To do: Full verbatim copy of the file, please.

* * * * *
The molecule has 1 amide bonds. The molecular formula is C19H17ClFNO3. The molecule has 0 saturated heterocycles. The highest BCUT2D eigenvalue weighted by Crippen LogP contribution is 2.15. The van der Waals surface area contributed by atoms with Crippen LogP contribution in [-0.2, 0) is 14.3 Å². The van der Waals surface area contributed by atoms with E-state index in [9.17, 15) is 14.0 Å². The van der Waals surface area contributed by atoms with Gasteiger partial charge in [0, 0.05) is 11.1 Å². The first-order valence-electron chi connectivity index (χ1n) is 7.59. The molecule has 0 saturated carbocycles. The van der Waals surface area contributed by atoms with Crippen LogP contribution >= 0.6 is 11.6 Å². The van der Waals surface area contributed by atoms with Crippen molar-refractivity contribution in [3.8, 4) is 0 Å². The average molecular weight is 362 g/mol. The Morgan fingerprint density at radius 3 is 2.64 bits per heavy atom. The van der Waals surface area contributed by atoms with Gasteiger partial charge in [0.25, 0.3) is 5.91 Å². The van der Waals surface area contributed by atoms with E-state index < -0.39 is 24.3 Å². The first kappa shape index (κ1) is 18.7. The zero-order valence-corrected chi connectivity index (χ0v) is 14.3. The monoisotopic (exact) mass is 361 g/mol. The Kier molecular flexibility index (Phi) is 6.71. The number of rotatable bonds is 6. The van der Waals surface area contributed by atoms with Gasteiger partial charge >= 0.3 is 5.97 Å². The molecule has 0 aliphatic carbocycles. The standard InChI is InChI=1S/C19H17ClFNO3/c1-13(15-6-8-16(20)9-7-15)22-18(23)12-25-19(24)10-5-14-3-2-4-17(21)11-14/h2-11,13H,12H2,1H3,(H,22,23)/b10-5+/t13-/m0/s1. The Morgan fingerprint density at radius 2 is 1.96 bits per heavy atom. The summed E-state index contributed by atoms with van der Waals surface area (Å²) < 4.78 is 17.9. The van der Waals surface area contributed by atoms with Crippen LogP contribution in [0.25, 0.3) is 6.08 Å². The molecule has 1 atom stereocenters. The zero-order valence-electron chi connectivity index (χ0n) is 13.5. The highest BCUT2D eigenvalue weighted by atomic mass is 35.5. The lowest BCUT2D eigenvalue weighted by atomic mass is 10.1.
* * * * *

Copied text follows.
The molecule has 1 amide bonds. The molecular formula is C19H17ClFNO3. The molecule has 0 saturated heterocycles. The highest BCUT2D eigenvalue weighted by Crippen LogP contribution is 2.15. The van der Waals surface area contributed by atoms with Crippen LogP contribution in [-0.2, 0) is 14.3 Å². The van der Waals surface area contributed by atoms with E-state index in [9.17, 15) is 14.0 Å². The van der Waals surface area contributed by atoms with Gasteiger partial charge in [0, 0.05) is 11.1 Å². The first-order valence-electron chi connectivity index (χ1n) is 7.59. The molecule has 0 saturated carbocycles. The van der Waals surface area contributed by atoms with Crippen LogP contribution >= 0.6 is 11.6 Å². The van der Waals surface area contributed by atoms with Crippen molar-refractivity contribution in [3.8, 4) is 0 Å². The average molecular weight is 362 g/mol. The Morgan fingerprint density at radius 3 is 2.64 bits per heavy atom. The van der Waals surface area contributed by atoms with Gasteiger partial charge in [0.25, 0.3) is 5.91 Å². The van der Waals surface area contributed by atoms with E-state index < -0.39 is 24.3 Å². The first kappa shape index (κ1) is 18.7. The zero-order valence-corrected chi connectivity index (χ0v) is 14.3. The monoisotopic (exact) mass is 361 g/mol. The Kier molecular flexibility index (Phi) is 6.71. The number of rotatable bonds is 6. The van der Waals surface area contributed by atoms with Gasteiger partial charge >= 0.3 is 5.97 Å². The molecule has 0 aliphatic carbocycles. The standard InChI is InChI=1S/C19H17ClFNO3/c1-13(15-6-8-16(20)9-7-15)22-18(23)12-25-19(24)10-5-14-3-2-4-17(21)11-14/h2-11,13H,12H2,1H3,(H,22,23)/b10-5+/t13-/m0/s1. The Morgan fingerprint density at radius 2 is 1.96 bits per heavy atom. The summed E-state index contributed by atoms with van der Waals surface area (Å²) < 4.78 is 17.9. The van der Waals surface area contributed by atoms with Crippen LogP contribution in [0.25, 0.3) is 6.08 Å². The molecule has 1 atom stereocenters. The zero-order valence-electron chi connectivity index (χ0n) is 13.5. The highest BCUT2D eigenvalue weighted by atomic mass is 35.5. The lowest BCUT2D eigenvalue weighted by atomic mass is 10.1.